What is Farmland (Agricultural Land) ?
Agricultural land is any land on which activity designed to grow food products can take place. Generally, this happens on farms, but it can also happen on any land where it is possible to grow plants for fuels and fiber, as well as wood, as well as for other products that are organically derived.
Obviously, there are different types of farmland, because in different parts of Canada, one finds different agricultural products. You don’t grow apples on the same sort of land, or in the same sort of climate, where you would grow grain. When a landowner decides to dedicate a parcel of land for agricultural purposes, factors such as physical accessibility, market trends and agricultural business costs can all play a role.
Agricultural Farmland Classifications
Within Canada, agricultural land is graded on a seven-point scale as far as capability class. Land that is graded Class 1 has the most versatility as far as crop ability. Class 7 basically has no possibility for agriculture that uses the soil. The classes in between have some uses; Class 6 is most often used for animal grazing, as well as uncultivated agriculture that is perennial and/or native.
Each class also has subclasses that identify specific management practices and/or limitations that influence the land’s usefulness. These factors include soil moisture deficiency, topography, decreased fertility and the presence of stones. Draining the land, removing stones, adding fertilizer and irrigation can all address those limitations. For this reason, land is almost always accompanied by two ratings; one before the recommended improvements have been made, and one afterward. One common assumption is that it will be possible to irrigate the farmland with outside water. Stone removal, diking, salinity alleviation, draining, fertilization and subsoiling are also common mitigations that are assumed to be possible.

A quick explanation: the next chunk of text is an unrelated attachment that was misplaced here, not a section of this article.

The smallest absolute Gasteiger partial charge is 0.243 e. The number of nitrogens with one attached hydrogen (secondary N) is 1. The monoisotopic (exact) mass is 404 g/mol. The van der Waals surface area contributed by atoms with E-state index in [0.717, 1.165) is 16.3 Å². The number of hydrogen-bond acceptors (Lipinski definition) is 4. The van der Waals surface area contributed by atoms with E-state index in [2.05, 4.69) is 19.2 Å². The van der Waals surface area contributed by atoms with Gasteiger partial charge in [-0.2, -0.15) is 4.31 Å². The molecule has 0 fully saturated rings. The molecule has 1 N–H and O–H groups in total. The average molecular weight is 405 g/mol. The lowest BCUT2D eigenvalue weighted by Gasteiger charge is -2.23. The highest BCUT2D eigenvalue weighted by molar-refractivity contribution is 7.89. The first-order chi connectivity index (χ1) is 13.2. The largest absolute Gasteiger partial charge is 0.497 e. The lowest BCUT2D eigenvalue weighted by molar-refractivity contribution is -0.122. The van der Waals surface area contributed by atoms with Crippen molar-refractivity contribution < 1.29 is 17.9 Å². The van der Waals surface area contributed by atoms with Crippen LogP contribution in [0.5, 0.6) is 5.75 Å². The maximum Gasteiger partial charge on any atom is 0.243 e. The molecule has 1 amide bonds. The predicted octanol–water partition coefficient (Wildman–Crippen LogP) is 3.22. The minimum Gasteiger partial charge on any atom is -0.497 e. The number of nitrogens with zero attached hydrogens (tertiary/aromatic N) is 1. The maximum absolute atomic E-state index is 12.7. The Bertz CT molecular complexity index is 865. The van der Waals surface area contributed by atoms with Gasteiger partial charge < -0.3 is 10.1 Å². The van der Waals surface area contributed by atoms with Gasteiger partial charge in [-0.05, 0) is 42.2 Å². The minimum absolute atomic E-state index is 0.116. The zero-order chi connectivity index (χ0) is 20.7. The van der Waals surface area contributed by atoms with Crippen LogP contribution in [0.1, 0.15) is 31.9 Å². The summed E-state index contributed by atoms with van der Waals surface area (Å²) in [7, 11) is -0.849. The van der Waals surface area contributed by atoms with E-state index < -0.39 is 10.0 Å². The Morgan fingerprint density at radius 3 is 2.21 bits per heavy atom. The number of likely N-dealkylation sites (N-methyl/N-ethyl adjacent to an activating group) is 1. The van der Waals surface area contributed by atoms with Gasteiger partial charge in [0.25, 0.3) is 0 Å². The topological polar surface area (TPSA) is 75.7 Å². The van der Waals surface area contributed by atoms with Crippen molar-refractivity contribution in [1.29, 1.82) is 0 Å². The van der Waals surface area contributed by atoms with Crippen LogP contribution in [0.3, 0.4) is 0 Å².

For farming purposes, the best classifications are Class 1, 2 and 3. However, a great deal of the best farmland in Canada is vanishing due to expanded urbanization – up to 25,000 hectares a year, in fact. Each time 1,000 people join the Canadian population, 53 hectares of prime farmland near the big cities disappear. This is a major problem in Canada, because despite the country’s large size, only about 3 percent can grow crops, and 4 percent can go to pastureland. Clearing land of its plant cover can ruin the soil beneath it for agricultural purposes, thanks to erosion and the impact of direct sunlight.
Over time, this trend has caused a great deal of turmoil in Canadian agriculture. Since 1920, almost two-thirds of the loss of farmland in Ontario, Quebec and the Maritimes has come from urbanization and degeneration of the soil. About half the nation’s Class 1 farmland is in southern Ontario – where population growth has been the fastest.
As sustainability becomes more and more of the conversation with respect to land use, and as the population continues to grow, farmland investors are likely to increase in number.
Farmland Industries and Family Farms
Within Canada, about 36 percent of agricultural production comes from the dairy, cattle and hog industries. Of the remaining available agricultural land, about 80 percent of what Canada has is in Western Canada.